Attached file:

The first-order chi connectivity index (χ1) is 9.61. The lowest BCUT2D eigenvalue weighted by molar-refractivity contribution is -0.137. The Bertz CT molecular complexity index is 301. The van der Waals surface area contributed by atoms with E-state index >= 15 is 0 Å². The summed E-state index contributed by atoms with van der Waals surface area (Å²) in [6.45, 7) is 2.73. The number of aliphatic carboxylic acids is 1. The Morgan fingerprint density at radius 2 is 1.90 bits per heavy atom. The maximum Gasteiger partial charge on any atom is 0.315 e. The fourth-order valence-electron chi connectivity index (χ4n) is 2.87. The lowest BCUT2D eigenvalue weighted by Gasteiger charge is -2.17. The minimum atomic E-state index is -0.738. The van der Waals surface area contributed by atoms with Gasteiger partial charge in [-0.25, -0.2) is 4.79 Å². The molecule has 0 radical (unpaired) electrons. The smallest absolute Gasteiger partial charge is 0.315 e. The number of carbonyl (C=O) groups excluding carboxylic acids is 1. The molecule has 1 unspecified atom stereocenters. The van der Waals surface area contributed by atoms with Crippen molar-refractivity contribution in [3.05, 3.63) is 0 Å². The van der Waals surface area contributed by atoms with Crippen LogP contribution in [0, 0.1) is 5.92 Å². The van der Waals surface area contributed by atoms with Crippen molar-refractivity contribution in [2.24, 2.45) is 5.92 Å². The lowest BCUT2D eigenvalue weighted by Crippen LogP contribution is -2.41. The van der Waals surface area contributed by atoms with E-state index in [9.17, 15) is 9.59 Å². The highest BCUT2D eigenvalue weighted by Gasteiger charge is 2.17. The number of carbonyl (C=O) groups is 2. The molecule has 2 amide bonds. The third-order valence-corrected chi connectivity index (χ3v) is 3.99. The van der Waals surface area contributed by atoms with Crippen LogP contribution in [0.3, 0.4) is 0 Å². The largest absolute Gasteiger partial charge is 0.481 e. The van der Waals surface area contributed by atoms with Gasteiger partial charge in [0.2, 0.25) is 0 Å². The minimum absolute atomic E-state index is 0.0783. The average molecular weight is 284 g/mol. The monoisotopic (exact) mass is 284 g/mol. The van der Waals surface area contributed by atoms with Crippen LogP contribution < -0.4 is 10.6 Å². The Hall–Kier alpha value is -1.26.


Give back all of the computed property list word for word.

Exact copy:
The first-order chi connectivity index (χ1) is 9.61. The lowest BCUT2D eigenvalue weighted by molar-refractivity contribution is -0.137. The Bertz CT molecular complexity index is 301. The van der Waals surface area contributed by atoms with E-state index >= 15 is 0 Å². The summed E-state index contributed by atoms with van der Waals surface area (Å²) in [6.45, 7) is 2.73. The number of aliphatic carboxylic acids is 1. The Morgan fingerprint density at radius 2 is 1.90 bits per heavy atom. The maximum Gasteiger partial charge on any atom is 0.315 e. The fourth-order valence-electron chi connectivity index (χ4n) is 2.87. The lowest BCUT2D eigenvalue weighted by Gasteiger charge is -2.17. The minimum atomic E-state index is -0.738. The van der Waals surface area contributed by atoms with Gasteiger partial charge in [-0.25, -0.2) is 4.79 Å². The molecule has 0 radical (unpaired) electrons. The smallest absolute Gasteiger partial charge is 0.315 e. The number of carbonyl (C=O) groups excluding carboxylic acids is 1. The molecule has 1 unspecified atom stereocenters. The van der Waals surface area contributed by atoms with Crippen molar-refractivity contribution in [3.05, 3.63) is 0 Å². The van der Waals surface area contributed by atoms with Crippen LogP contribution in [0, 0.1) is 5.92 Å². The van der Waals surface area contributed by atoms with Crippen molar-refractivity contribution in [2.24, 2.45) is 5.92 Å². The lowest BCUT2D eigenvalue weighted by Crippen LogP contribution is -2.41. The van der Waals surface area contributed by atoms with E-state index in [9.17, 15) is 9.59 Å². The highest BCUT2D eigenvalue weighted by Gasteiger charge is 2.17. The number of carbonyl (C=O) groups is 2. The molecule has 2 amide bonds. The third-order valence-corrected chi connectivity index (χ3v) is 3.99. The van der Waals surface area contributed by atoms with Crippen LogP contribution in [0.3, 0.4) is 0 Å². The largest absolute Gasteiger partial charge is 0.481 e. The van der Waals surface area contributed by atoms with Gasteiger partial charge in [0.2, 0.25) is 0 Å². The minimum absolute atomic E-state index is 0.0783. The average molecular weight is 284 g/mol. The monoisotopic (exact) mass is 284 g/mol. The van der Waals surface area contributed by atoms with Crippen LogP contribution < -0.4 is 10.6 Å². The Hall–Kier alpha value is -1.26.